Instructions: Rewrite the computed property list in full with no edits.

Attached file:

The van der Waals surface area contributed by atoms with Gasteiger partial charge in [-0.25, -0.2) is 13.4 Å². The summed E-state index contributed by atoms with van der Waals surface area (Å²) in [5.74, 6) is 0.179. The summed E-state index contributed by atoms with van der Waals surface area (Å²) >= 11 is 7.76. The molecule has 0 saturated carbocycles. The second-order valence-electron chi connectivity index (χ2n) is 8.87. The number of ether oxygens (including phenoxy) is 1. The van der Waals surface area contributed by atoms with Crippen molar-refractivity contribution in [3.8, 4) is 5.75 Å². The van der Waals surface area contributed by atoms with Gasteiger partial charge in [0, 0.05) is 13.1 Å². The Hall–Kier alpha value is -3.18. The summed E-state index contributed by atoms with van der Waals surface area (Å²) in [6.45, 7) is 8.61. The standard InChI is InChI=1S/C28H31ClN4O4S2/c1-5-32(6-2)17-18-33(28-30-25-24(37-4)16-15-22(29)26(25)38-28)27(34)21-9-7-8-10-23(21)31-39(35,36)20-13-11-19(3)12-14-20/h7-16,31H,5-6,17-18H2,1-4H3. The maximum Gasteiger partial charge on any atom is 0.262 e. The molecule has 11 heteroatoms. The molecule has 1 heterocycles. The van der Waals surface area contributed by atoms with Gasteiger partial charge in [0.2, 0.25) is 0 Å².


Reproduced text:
The van der Waals surface area contributed by atoms with Gasteiger partial charge in [-0.25, -0.2) is 13.4 Å². The summed E-state index contributed by atoms with van der Waals surface area (Å²) in [5.74, 6) is 0.179. The summed E-state index contributed by atoms with van der Waals surface area (Å²) >= 11 is 7.76. The molecule has 0 saturated carbocycles. The second-order valence-electron chi connectivity index (χ2n) is 8.87. The number of ether oxygens (including phenoxy) is 1. The van der Waals surface area contributed by atoms with Crippen molar-refractivity contribution in [3.8, 4) is 5.75 Å². The van der Waals surface area contributed by atoms with Gasteiger partial charge in [0, 0.05) is 13.1 Å². The Hall–Kier alpha value is -3.18. The summed E-state index contributed by atoms with van der Waals surface area (Å²) in [6.45, 7) is 8.61. The standard InChI is InChI=1S/C28H31ClN4O4S2/c1-5-32(6-2)17-18-33(28-30-25-24(37-4)16-15-22(29)26(25)38-28)27(34)21-9-7-8-10-23(21)31-39(35,36)20-13-11-19(3)12-14-20/h7-16,31H,5-6,17-18H2,1-4H3. The maximum Gasteiger partial charge on any atom is 0.262 e. The molecule has 11 heteroatoms. The molecule has 1 heterocycles. The van der Waals surface area contributed by atoms with Gasteiger partial charge in [0.2, 0.25) is 0 Å².